[Edit: tracing “so loko so attā” confirms that we deal with a spiritually advanced position. Other than in MN 22 we find it only in SN 22.81, SN 22.152, and SN 24.3.

SN 22.81 shows a progression "He may not regard form etc. as self, but he holds such a view as this ‘so loko so attā’.
SN 22.152 doesn’t show a progression but thinks that as soon as I identify with any khandha I automatically become an eternalist - which doesn’t make much sense to my mind.
SN 24.3 repeats SN 22.152 and cryptically adds “in these six cases”, so probably this is where MN 22 got its ‘six’ from]


#100

What is the meaning outside the realm of experience ? Is Nibbana in the realm of experience ? Is Nibbana something can be known ?


#101

This is does make sense, but if you increment suttas from SN 24.3, you’ll see that ‘grasping and insisting on’ the five khandas is the basis of many different views, for example SN 24.5 has grasping and insisting on the khandas as the basis for the view:

‘There’s no meaning in giving, sacrifice, or offerings. There’s no fruit or result of good and bad deeds. There’s no afterlife…

So perhaps identifying as the khandas is a basis for speculating about how the world works in general. But since there are potentially infinite views one can have, it makes sense to just focus on the common ones.

Firstly, it looks like “The self and the cosmos are one and the same…” just refers to an eternalist view in general. For example:

(SN 22.81) ‘The self and the cosmos are one and the same. After death I will be permanent, everlasting, eternal, and imperishable.’ But that eternalist view is just a conditioned phenomenon.

Here is the agama version of the eternalist view:

(SA 152) The self, this world and the other world, exist permanently, are of a lasting and unchanging nature, dwelling at peace like that

When looking at SN 22.152, the point seems to be that ‘grasping and insisting on’ the khandas is what gives rise to an eternalist view. It’s also what’s give rise to an annihilationist view:

(SN 22.81) Still, they have such a view: ‘I might not be, and it might not be mine. I will not be, and it will not be mine.’ But that annihilationist view is just a conditioned phenomenon.

This seems to be the agama version of the annihilationist:

(SA 156) 'All living beings who live in this world will be annihilated after death, will be destroyed, and will no longer exist. A human being is a combination of the four great elements…

To sum it up, my impression is so far that grasping/identifying as the khandas is what gives rise to a whole host of different speculative views on the self and on the world.

It seems that maybe MN 22 is suffering from a copying error; the eternalist view isn’t itself a ground for views, it’s just a wrong view that isn’t explicitly formulated in terms of the khandas, that arises from grapsing the khandas. So maybe MN 22 got a bit jumbled up somehow.

These were very interesting suttas, thanks for bringing them up :slight_smile:


MN 22 - a single anattā doctrine Pali sutta
#102

Nibbana as the ending of greed, hatred and delusion can be known, since the presence/absence of greed, hatred and delusion can be known in oneself (AN 6.47).

Nibbana as the ending of continued existence can be known (AN 10.7, SN 12.68).

The arahat is one who understands ‘Rebirth is ended, the spiritual journey has been completed, what had to be done has been done, there is no return to any state of existence.’ (e.g. DN 15).

So it seems that people who are getting enlightened (unlike me :sob:) understand what nibbana is, or what the phenomenon “nibbana” means or entails.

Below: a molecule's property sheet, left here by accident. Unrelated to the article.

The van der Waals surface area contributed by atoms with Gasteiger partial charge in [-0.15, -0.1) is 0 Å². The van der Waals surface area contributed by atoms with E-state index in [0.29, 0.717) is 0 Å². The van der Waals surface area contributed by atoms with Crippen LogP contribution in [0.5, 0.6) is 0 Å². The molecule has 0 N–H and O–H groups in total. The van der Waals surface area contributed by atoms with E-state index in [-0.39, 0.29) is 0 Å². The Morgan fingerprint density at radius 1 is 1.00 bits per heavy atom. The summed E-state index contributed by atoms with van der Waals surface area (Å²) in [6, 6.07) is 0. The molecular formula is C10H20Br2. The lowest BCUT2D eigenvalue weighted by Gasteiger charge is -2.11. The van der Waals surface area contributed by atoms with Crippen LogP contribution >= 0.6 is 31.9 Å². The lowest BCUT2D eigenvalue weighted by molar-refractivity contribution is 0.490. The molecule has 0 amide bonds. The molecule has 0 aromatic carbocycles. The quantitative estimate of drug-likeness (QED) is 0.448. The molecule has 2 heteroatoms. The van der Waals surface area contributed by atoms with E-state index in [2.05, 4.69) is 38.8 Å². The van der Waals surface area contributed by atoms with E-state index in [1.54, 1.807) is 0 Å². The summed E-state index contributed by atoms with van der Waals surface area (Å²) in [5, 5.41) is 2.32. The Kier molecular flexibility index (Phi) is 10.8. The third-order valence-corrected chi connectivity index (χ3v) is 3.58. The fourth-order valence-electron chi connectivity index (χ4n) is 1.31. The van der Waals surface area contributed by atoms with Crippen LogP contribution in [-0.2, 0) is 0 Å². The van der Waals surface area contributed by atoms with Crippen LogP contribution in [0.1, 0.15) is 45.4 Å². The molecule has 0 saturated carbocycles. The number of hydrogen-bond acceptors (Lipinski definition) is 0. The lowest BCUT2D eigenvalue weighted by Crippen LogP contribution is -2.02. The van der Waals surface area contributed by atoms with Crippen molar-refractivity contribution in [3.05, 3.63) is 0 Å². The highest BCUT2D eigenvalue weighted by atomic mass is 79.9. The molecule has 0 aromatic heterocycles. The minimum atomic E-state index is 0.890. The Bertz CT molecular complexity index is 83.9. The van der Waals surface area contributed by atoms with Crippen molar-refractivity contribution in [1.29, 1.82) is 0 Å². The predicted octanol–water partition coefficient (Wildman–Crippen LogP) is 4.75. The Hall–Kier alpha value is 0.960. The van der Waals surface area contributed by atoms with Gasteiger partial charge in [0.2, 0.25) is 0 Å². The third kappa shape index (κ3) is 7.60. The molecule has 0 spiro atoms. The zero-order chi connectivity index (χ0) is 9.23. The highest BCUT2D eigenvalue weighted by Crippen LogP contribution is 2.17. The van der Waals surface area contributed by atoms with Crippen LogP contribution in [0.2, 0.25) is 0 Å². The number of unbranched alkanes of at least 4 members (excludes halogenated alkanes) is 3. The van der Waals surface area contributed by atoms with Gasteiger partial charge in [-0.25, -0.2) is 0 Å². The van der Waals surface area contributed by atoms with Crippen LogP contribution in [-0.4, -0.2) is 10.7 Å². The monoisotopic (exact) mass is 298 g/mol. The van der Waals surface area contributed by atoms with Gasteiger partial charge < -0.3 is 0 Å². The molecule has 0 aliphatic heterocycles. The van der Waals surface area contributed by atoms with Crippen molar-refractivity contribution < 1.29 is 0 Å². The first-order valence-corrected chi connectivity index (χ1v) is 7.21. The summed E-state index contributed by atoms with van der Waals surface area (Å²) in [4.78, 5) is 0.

In other words, whatever nibbana is, means or entails, it must be possible for people to understand what it is, means or entails with their minds (even if it can’t be described well by words).

Edit: To rephrase, knowledge of nibbana is in the realm of experience (whatever nibbana is).

That’s my take on it anyway :slight_smile:


#103

It may be helpful to reflect carefully on your question as the way you are perceiving the teaching of not-self is going to leave you in the situation you wish to resolve.

The idea that: “[I] can directly observe transience and conditionality” is worth questioning. There is attention to arising and ceasing phenomena but there is no (I) attending.

“In the seeing just the seeing […] in the cognising just the cognising.” - the Buddha

When you cease to identify with the act of being aware of anything - as well as - that which is arising and ceasing in the field of attention, there is a simple-awareness of passing experience. There is just attention and what is experienced - they are interdependent.

This is something that is truly astonishing i.e. the interdependence of attention and experience. When everything settles down - a natural stilling of formations - there is nothing more to attend to. When this happens the process of attention also stops.

This means that the end of input into experience - the stream of conscious events - leads to the ending of anything we could refer to as an observer (an experiencer).

The ‘subject’ (the sense of self) is an impermanent happening - it is discontinuous.

This insight changes our perception of human ‘being’ in unprecedented ways.

There does not need to be an act of identification with any aspect of that which arises and passes away - this includes the process of attention itself.

Attention is also not-self.

This lack of identification with anything without any reactivity to what arises and passes away can give rise to insight into the ‘impersonality’ (not-self) of human ‘being’.

This insight is not something you get it is simply seen directly. Usually, the practice has to be ‘unbroken’ - reaction-free attention - for an extended period of time before insight into impersonality - anatta - arises.

Until this direct-seeing takes place we can infer the theoretical meaning of ‘anatta’ through reflecting on the Buddha’s teachings and, benefit from the pointers of others who have practiced well.